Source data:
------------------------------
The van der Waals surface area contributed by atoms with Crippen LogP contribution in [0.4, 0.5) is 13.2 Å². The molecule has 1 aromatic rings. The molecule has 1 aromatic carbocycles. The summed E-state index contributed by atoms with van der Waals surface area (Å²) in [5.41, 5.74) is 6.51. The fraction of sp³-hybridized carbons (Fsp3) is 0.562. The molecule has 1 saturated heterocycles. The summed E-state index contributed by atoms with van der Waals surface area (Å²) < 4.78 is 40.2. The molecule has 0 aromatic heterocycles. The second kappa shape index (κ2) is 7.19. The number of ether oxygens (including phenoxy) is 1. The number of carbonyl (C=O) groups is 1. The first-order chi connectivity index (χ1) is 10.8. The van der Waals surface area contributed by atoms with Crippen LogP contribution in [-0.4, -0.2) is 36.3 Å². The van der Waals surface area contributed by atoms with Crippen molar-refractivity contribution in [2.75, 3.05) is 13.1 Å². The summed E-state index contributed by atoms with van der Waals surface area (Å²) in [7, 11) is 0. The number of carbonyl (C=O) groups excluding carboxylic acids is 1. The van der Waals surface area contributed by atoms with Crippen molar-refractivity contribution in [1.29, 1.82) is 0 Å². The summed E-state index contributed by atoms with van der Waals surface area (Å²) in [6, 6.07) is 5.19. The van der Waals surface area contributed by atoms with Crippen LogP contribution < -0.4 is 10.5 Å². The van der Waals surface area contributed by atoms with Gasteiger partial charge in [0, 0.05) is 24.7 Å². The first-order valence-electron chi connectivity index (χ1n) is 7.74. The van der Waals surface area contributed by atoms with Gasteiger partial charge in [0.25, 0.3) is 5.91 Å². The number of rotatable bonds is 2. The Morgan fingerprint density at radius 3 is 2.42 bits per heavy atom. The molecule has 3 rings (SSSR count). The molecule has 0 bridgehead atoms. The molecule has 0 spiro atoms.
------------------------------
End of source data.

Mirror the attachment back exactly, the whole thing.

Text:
The van der Waals surface area contributed by atoms with Crippen LogP contribution in [0.4, 0.5) is 13.2 Å². The molecule has 1 aromatic rings. The molecule has 1 aromatic carbocycles. The summed E-state index contributed by atoms with van der Waals surface area (Å²) in [5.41, 5.74) is 6.51. The fraction of sp³-hybridized carbons (Fsp3) is 0.562. The molecule has 1 saturated heterocycles. The summed E-state index contributed by atoms with van der Waals surface area (Å²) < 4.78 is 40.2. The molecule has 0 aromatic heterocycles. The second kappa shape index (κ2) is 7.19. The number of ether oxygens (including phenoxy) is 1. The number of carbonyl (C=O) groups is 1. The first-order chi connectivity index (χ1) is 10.8. The van der Waals surface area contributed by atoms with Crippen LogP contribution in [-0.4, -0.2) is 36.3 Å². The van der Waals surface area contributed by atoms with Crippen molar-refractivity contribution in [2.75, 3.05) is 13.1 Å². The summed E-state index contributed by atoms with van der Waals surface area (Å²) in [7, 11) is 0. The number of carbonyl (C=O) groups excluding carboxylic acids is 1. The van der Waals surface area contributed by atoms with Crippen molar-refractivity contribution in [1.29, 1.82) is 0 Å². The summed E-state index contributed by atoms with van der Waals surface area (Å²) in [6, 6.07) is 5.19. The van der Waals surface area contributed by atoms with Crippen LogP contribution < -0.4 is 10.5 Å². The van der Waals surface area contributed by atoms with Gasteiger partial charge in [0, 0.05) is 24.7 Å². The first-order valence-electron chi connectivity index (χ1n) is 7.74. The van der Waals surface area contributed by atoms with Gasteiger partial charge in [0.25, 0.3) is 5.91 Å². The number of rotatable bonds is 2. The Morgan fingerprint density at radius 3 is 2.42 bits per heavy atom. The molecule has 3 rings (SSSR count). The molecule has 0 bridgehead atoms. The molecule has 0 spiro atoms.